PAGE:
1973 is considered to be the year of birth of genetic engineering, when an American biochemist Paul Berg received the recombinant DNA of the two viruses included in the bacterial cell E. coli. And despite the fact that already in 1974, the same Berg and many other scientists began to talk about the potential threats genetically engineered development may have for mankind, the rapid development of transgenic techniques couldn’t be stopped.
The basis of genetic engineering is the hybridization of DNA from the genomes of various organisms that allows obtaining fundamentally new combination of features. Through genetic engineering it is possible to overcome just about any incompatibility between organisms and create hybrids not only between different species and genera, which is possible in conventional breeding, but also between completely unrelated organisms, such as plants and animals, prokaryotes and eukaryotes. However, there was nothing new about that, a man only used the mechanism that has long existed in nature.
Many world’s leading geneticists and biochemists believe that genetic engineering can change the future of the entire planet. In 2012, a molecular biologist, Professor Jennifer Dudna and her team of scientists at the University of Berkeley in California studied how bacteria protect themselves from viral infections.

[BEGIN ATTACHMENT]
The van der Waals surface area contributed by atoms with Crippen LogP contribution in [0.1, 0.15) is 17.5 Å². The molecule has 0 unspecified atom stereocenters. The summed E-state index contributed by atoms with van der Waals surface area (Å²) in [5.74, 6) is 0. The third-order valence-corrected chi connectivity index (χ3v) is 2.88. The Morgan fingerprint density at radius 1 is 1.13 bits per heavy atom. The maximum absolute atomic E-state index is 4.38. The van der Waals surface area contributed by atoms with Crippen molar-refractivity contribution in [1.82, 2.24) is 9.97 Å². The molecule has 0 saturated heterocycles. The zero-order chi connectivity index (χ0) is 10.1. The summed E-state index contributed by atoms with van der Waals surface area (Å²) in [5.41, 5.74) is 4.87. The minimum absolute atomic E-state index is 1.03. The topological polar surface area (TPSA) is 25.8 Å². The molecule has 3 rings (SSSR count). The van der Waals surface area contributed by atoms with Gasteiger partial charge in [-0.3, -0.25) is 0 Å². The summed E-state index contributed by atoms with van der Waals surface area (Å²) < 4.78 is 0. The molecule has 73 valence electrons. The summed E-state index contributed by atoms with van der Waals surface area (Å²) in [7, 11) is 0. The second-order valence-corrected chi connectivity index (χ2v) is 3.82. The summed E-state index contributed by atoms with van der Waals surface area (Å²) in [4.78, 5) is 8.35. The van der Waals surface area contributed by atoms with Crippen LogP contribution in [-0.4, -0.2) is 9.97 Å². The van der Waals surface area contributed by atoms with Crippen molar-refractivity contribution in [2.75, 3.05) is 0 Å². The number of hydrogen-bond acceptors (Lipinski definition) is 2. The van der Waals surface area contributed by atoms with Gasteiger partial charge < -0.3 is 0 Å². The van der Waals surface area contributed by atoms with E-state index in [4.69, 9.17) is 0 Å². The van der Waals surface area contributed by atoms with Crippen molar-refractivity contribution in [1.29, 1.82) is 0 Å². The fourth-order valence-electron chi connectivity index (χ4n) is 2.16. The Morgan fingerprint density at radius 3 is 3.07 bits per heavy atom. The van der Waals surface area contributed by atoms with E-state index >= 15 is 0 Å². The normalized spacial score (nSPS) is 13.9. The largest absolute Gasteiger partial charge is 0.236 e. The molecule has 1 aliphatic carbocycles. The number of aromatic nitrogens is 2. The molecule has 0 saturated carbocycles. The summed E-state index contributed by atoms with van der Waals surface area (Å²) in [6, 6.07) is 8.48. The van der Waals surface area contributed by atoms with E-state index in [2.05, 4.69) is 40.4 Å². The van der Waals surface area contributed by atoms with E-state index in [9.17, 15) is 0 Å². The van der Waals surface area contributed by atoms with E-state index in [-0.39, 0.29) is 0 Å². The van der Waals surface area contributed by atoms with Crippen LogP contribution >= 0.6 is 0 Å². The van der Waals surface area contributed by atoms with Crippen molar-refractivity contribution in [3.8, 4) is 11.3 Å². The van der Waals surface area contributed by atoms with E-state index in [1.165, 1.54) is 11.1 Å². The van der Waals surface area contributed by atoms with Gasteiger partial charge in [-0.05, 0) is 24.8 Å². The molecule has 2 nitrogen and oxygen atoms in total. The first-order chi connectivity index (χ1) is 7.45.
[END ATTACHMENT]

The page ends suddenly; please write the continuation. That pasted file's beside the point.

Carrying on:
Now Professor Dudna and her colleague Emmanuelle Charpentier are among the most influential scientists in the world. The natural mechanism that they have discovered in the course of their research can be used by biologists to make changes at any point of DNA.
When the bacterium is attacked by the virus, it produces genetic material corresponding to a genetic sequence of a virus.
This material is combined with the key Cas9 protein and may be attached to the viral DNA, crack the genetic code and to neutralize the virus. Scientists can now use this same pattern to insert new elements into the DNA, remove or correct its parts.
This is a simple and inexpensive method. Therefore, it will accelerate all types of research – the creation of genetically modified human disease models in animals to search DNA mutations that provoke disease, or conversely, protect them.
Boston biotech firm Editas Medicine plans to start clinical trials of the first genetic engineering drugs by 2017. It is expected that with its help it will be possible to treat a rare retinal eye disease that leads to blindness as a result of mutations in the genes.
1973 is considered to be the year of birth of genetic engineering, when an American biochemist Paul Berg received the recombinant DNA of the two viruses included in the bacterial cell E. coli.